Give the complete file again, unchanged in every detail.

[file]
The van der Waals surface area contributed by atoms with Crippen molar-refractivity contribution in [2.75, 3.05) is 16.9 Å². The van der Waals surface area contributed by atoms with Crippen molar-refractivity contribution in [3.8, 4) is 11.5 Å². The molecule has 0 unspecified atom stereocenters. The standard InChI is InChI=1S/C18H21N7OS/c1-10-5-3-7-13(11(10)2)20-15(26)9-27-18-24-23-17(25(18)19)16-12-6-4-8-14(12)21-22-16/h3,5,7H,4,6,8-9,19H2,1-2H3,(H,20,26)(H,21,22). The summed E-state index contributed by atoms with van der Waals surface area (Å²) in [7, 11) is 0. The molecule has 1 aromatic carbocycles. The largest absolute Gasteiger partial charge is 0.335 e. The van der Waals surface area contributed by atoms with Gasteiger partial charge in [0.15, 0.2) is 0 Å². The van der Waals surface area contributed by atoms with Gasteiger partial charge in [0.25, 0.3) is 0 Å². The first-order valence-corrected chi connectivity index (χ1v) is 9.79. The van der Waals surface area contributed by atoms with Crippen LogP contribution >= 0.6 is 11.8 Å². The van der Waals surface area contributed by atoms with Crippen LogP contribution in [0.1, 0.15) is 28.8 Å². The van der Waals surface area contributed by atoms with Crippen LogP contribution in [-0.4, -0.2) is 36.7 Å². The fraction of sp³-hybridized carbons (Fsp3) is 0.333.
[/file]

The van der Waals surface area contributed by atoms with Crippen molar-refractivity contribution in [2.75, 3.05) is 16.9 Å². The van der Waals surface area contributed by atoms with Crippen molar-refractivity contribution in [3.8, 4) is 11.5 Å². The molecule has 0 unspecified atom stereocenters. The standard InChI is InChI=1S/C18H21N7OS/c1-10-5-3-7-13(11(10)2)20-15(26)9-27-18-24-23-17(25(18)19)16-12-6-4-8-14(12)21-22-16/h3,5,7H,4,6,8-9,19H2,1-2H3,(H,20,26)(H,21,22). The summed E-state index contributed by atoms with van der Waals surface area (Å²) in [7, 11) is 0. The molecule has 1 aromatic carbocycles. The largest absolute Gasteiger partial charge is 0.335 e. The van der Waals surface area contributed by atoms with Gasteiger partial charge in [0.15, 0.2) is 0 Å². The van der Waals surface area contributed by atoms with Gasteiger partial charge in [0.25, 0.3) is 0 Å². The first-order valence-corrected chi connectivity index (χ1v) is 9.79. The van der Waals surface area contributed by atoms with Crippen LogP contribution >= 0.6 is 11.8 Å². The van der Waals surface area contributed by atoms with Crippen LogP contribution in [0.1, 0.15) is 28.8 Å². The van der Waals surface area contributed by atoms with Crippen LogP contribution in [-0.4, -0.2) is 36.7 Å². The fraction of sp³-hybridized carbons (Fsp3) is 0.333.